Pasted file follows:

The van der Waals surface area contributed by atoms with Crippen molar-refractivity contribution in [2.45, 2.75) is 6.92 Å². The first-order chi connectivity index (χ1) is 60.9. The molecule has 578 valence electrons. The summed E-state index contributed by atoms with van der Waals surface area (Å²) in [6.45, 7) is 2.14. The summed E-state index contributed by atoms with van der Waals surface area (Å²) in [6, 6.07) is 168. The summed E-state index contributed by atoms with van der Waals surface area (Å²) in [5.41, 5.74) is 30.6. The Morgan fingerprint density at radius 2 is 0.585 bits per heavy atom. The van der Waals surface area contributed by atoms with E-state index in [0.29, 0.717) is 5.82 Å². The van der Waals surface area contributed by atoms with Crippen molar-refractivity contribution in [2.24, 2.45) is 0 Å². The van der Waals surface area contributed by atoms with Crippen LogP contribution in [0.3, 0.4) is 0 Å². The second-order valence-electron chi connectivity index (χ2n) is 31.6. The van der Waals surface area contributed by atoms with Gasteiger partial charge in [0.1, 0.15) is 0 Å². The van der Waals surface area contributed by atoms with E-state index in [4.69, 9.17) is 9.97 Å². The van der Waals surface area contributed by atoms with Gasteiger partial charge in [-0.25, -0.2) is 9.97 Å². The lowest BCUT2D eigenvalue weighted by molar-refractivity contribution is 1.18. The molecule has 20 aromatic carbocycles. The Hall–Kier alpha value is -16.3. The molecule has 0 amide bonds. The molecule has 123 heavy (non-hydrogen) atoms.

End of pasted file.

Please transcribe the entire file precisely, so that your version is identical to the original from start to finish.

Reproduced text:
The van der Waals surface area contributed by atoms with Crippen molar-refractivity contribution in [2.45, 2.75) is 6.92 Å². The first-order chi connectivity index (χ1) is 60.9. The molecule has 578 valence electrons. The summed E-state index contributed by atoms with van der Waals surface area (Å²) in [6.45, 7) is 2.14. The summed E-state index contributed by atoms with van der Waals surface area (Å²) in [6, 6.07) is 168. The summed E-state index contributed by atoms with van der Waals surface area (Å²) in [5.41, 5.74) is 30.6. The Morgan fingerprint density at radius 2 is 0.585 bits per heavy atom. The van der Waals surface area contributed by atoms with E-state index in [0.29, 0.717) is 5.82 Å². The van der Waals surface area contributed by atoms with Crippen molar-refractivity contribution in [2.24, 2.45) is 0 Å². The van der Waals surface area contributed by atoms with Crippen LogP contribution in [0.3, 0.4) is 0 Å². The second-order valence-electron chi connectivity index (χ2n) is 31.6. The van der Waals surface area contributed by atoms with Gasteiger partial charge in [0.1, 0.15) is 0 Å². The van der Waals surface area contributed by atoms with E-state index in [4.69, 9.17) is 9.97 Å². The van der Waals surface area contributed by atoms with Gasteiger partial charge in [-0.25, -0.2) is 9.97 Å². The lowest BCUT2D eigenvalue weighted by molar-refractivity contribution is 1.18. The molecule has 20 aromatic carbocycles. The Hall–Kier alpha value is -16.3. The molecule has 0 amide bonds. The molecule has 123 heavy (non-hydrogen) atoms.